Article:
Nick King's Blog

I've done some pretty cool things, but nothing's as cool as creating our family

3yo, this evening, in Waitrose, riding off on a stock trolley Agh!

I've blogged about how stressful shopping can be for our children here.

I should have taken my own advice before going to Waitrose yesterday.  It had been a long day, our son was at an after school activity and I needed to go and visit #grumpydeafgrandad.  He wanted bread, milk and crisps.  The bread only available from Waitrose, that was where our three year old daughter and I had to go.

I followed my own advice before entering the supermarket.  I made sure our daughter knew what we were looking for.  I lay down the rules of either holding my hand or holding the trolley. However, she was tired, after a long day that had included time at play school.

All went well, until we reached the bread section.  In order to reach the particular loaf of bread required by Grandad I let go of the trolley for the first time and consequently took my eye away from our three year old.

I turned back to find her gone.

Looking across the aisle, I saw her settling herself on the back of a high sided stock trolley.  

"What are you doing?" I asked.

Our daughter waved happily and giggled.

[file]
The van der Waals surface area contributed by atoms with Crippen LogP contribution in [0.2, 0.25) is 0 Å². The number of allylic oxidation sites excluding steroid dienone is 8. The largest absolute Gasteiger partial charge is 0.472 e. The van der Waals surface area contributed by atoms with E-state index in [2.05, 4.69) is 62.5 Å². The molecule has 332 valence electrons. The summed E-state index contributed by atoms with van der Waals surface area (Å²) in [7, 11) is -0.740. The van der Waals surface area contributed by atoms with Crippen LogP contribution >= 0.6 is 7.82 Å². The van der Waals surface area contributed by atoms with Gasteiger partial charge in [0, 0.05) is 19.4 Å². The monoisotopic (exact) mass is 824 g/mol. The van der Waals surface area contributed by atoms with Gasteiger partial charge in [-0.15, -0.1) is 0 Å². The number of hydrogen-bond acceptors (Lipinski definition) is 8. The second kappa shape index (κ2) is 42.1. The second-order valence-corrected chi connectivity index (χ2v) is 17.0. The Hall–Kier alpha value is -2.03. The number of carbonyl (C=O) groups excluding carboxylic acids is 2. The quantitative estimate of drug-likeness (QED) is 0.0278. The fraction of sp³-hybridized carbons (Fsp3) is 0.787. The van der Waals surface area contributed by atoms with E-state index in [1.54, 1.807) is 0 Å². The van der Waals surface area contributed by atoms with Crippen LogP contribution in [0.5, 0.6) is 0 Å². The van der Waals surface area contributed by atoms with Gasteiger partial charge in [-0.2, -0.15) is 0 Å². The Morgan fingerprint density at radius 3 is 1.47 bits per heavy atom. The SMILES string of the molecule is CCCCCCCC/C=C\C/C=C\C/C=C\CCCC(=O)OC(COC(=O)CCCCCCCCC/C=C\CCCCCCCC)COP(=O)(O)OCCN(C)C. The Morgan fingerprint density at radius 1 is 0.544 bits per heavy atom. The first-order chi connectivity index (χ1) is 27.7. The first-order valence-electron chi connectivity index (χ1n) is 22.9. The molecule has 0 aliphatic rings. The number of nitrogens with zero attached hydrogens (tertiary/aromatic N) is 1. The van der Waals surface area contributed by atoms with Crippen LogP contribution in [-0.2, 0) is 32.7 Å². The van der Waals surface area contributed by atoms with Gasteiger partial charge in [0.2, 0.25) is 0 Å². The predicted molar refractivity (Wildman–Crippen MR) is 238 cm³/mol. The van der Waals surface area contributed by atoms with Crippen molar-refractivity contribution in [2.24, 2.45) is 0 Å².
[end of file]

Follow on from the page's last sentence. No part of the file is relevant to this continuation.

She then began to move backwards, laughing, as the member of staff in charge of the trolley began to pull it after him.

Momentarily I froze.  Three year old thought this was terribly funny.  

I must have resembled a participant in one of the chases that always ended the Benny Hill show as I stumbled over the trolley and chased after the stock trolley.

Fellow shoppers scattered as I ran down the aisle after our daughter.  The chap pulling the stock trolley, completely oblivious to what was going on behind him, was quickly gathering speed.

As the trolley reached the swing doors back into the stock room I managed to sweep our daughter off the back of it, still laughing, into my arms.

"That was funny!" She said, "again.  Do it again!"

My blood pressure and hear rate began to decrease as I knelt down to talk to our daughter at eye level.  Her smile waned as she realised how unhappy I was.  "Sorry Daddy," she mumbled.

I made a mental note to do Grandad's shopping earlier in the day from now on.